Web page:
AWS wins £100m Home Office deal

Written by Sam Trendall on 16 January 2020 in News
News

Company secures four-year engagement

Credit: Gerd Altmann from Pixabay 

Amazon Web Services has won a four-year hosting deal with the Home Office that could be worth up to £100m.

Details of services covered by the contract are scarce, other than that AWS will be tasked with providing “public cloud hosting services”. It is also understood that the deal represents a continuation of services already delivered to the department.

The contract, which was awarded via the G-Cloud 11 framework, came into effect on 12 December and lasts for four years. This is double the length of what is ordinarily permitted under G-Cloud rules, meaning the Home Office will likely have needed to obtain prior dispensation from the Government Digital Service to award a longer-term deal.

No set value is attached to the engagement, but the department estimates that it could spend as much as £100m with AWS between now and December 2023.


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In 2015 the public cloud giant won a two-year “strategic hosting” deal with the Home Office worth £5.5m. The following year it won a £494,000 18-month support contract while, in 2017, the department awarded the company another two-year hosting contract worth £4.8m.

These are just a few of numerous six- and seven-figure contracts AWS has won from clients in the public sector in recent years – with central government a particularly fertile market for the vendor.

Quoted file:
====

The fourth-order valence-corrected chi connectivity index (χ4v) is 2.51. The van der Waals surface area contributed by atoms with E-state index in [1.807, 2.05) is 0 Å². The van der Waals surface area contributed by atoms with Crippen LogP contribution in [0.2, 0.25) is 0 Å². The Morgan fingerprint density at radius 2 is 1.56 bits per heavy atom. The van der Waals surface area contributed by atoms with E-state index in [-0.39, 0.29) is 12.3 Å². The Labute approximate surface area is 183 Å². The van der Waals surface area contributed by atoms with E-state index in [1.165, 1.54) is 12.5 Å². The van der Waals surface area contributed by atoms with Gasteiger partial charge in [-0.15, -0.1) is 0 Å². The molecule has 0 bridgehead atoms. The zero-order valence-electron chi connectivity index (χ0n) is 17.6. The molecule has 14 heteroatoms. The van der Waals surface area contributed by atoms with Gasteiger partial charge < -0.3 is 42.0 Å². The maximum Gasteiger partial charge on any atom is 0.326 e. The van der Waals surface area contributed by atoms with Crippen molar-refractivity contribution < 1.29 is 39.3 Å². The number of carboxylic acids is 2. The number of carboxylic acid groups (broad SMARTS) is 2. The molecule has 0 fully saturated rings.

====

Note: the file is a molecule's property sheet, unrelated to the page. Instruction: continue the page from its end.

In the last 12 months alone, the company has won a £3.1m deal with the Department for Work and Pensions, a £3.4m contract with the Government Digital Service, and a £20m engagement with HM Revenue and Customs.

AWS has also previously been awarded multimillion-pound deals with the likes of the Ministry of Justice, the Driver and Vehicle Licensing Agency, and NHS Digital.

Data compiled last year by analyst Tussell found that the Home Office spends more with Amazon than any other public-sector entity. Across 2018, the Home Office spent £15.8m with the firm - more than a third of the total central government figure of £46.9m. HMRC was second on the list with a total annual outlay of £11,1m, ahead of the MoJ on £8.5m.

 

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Sam Trendall is editor of PublicTechnology

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